Alligator BayouTitle: Alligator Bayou
Author: Donn Jo Napoli
IBSN: 9780385746540
Pages: 280 pages
Publisher/Date: Wendy Lamb Books, c2009.

Frank Raymond turns. “Are you asking me about the voting laws?”
“I guess.”
“No one can vote in Louisiana unless they’ve been residents for five years and pay the poll tax.”
“That doesn’t sound so bad.”
“There’s a third requirement: you have to read English. That alone is enough.”
“Enough for what?”
“To knock out Sicilians, even if they’ve become citizens. Most Negroes, too.” […]
“They want to keep Sicilians and Negroes from voting,” I say slowly.
“There’s more of you than there are whites. If you took control, the whole state would change.” (64)

Fourteen-year old Calogero is one of six Sicilians living in the small town of Tallulah, Louisiana. Although they’ve been there for years, tensions are rising as economics and politics collide. The town whites blame them for job and income losses, and the African Americans are suspicious of any white men where 1899 Jim Crow laws rule. But a disagreement regarding goats and watermelons escalate, Calogero realize just how bad things are, and just how important family is to him. Donna Jo Napoli presents a gripping fictional account of actual events in Alligator Bayou.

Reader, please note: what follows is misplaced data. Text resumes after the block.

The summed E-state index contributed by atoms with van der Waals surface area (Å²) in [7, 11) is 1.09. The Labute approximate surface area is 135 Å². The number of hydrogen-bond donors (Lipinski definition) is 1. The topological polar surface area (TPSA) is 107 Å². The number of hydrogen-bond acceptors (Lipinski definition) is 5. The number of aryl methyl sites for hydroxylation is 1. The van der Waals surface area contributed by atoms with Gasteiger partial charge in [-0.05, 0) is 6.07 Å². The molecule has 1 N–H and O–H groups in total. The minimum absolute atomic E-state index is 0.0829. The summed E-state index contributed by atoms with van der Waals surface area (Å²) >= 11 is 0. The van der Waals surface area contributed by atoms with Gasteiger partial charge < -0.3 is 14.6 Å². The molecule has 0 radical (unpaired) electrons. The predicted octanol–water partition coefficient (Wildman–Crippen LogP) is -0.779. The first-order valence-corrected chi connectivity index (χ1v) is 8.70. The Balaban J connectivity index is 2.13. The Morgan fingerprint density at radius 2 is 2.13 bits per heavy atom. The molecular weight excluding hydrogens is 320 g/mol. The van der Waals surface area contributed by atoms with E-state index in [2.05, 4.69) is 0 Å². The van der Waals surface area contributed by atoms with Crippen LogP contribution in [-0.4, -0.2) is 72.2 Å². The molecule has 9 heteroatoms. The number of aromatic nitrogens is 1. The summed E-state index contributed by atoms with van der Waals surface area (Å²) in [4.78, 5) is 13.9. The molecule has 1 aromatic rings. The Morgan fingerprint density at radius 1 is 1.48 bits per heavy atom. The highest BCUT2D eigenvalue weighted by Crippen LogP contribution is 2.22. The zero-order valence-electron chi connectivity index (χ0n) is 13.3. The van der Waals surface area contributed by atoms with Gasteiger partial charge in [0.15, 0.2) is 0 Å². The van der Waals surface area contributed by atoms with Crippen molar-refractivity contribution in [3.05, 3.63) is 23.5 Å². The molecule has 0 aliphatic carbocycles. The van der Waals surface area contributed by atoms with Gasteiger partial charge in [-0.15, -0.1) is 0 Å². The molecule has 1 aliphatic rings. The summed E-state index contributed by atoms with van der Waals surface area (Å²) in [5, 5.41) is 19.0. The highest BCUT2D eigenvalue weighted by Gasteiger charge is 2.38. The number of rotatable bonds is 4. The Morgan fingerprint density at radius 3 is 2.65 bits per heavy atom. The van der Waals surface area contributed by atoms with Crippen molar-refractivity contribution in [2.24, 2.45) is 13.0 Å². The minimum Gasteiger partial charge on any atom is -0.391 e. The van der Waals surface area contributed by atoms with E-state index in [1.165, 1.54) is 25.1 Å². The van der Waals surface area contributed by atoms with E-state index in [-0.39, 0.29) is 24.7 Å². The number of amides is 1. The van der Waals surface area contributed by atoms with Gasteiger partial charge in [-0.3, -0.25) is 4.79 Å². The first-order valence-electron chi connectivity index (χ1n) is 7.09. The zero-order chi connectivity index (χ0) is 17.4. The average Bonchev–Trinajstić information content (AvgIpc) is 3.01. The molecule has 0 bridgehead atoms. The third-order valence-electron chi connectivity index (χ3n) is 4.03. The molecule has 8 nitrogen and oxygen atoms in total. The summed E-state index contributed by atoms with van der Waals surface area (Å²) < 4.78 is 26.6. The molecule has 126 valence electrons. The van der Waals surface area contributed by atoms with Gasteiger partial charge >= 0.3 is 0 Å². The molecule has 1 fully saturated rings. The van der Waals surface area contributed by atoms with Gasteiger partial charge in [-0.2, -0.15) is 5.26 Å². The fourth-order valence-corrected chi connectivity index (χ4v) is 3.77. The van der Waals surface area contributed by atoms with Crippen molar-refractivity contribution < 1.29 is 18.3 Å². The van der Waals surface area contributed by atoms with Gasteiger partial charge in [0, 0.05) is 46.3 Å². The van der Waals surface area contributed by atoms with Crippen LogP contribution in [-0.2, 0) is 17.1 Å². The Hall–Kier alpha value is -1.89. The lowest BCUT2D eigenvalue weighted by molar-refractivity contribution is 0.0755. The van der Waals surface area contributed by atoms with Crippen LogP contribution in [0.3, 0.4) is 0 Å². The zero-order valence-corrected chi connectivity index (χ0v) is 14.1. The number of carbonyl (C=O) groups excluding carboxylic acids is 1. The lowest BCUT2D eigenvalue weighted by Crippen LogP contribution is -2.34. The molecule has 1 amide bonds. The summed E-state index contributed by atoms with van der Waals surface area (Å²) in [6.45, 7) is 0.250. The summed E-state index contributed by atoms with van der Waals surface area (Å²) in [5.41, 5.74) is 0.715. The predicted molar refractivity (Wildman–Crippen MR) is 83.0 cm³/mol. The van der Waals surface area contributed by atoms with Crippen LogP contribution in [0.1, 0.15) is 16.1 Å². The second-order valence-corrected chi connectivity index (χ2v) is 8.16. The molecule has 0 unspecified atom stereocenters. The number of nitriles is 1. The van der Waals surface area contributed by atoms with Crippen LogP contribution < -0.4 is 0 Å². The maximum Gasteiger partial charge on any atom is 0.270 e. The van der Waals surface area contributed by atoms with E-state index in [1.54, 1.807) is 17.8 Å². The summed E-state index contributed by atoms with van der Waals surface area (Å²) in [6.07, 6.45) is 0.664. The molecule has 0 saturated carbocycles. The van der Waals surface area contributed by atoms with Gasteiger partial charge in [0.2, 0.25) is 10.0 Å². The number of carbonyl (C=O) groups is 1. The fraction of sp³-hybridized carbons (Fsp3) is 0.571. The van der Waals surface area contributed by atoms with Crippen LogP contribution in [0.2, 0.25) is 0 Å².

It’s amazing how I have gotten so far in life, and I don’t recall reading even one of Donna Jo Napoli’s books. I did see her speak at a conference about a year ago, and she writes mainly historical fiction and spin-offs of popular fairy tales from what I can tell. This was a wonderful introduction to the author, and I look forward to reading more of her work soon. She engages the reader, and catches their interest almost immediately. The descriptions are detailed and transport readers back in time. Her characters are portrayed well and have distinct personalities. The afterword and notes on research seperate fact from fiction nicely, and let readers know where she got her information. Issues of immigration are applicable to today, and readers will be sympathetic to Calogreno and his family’s plight.

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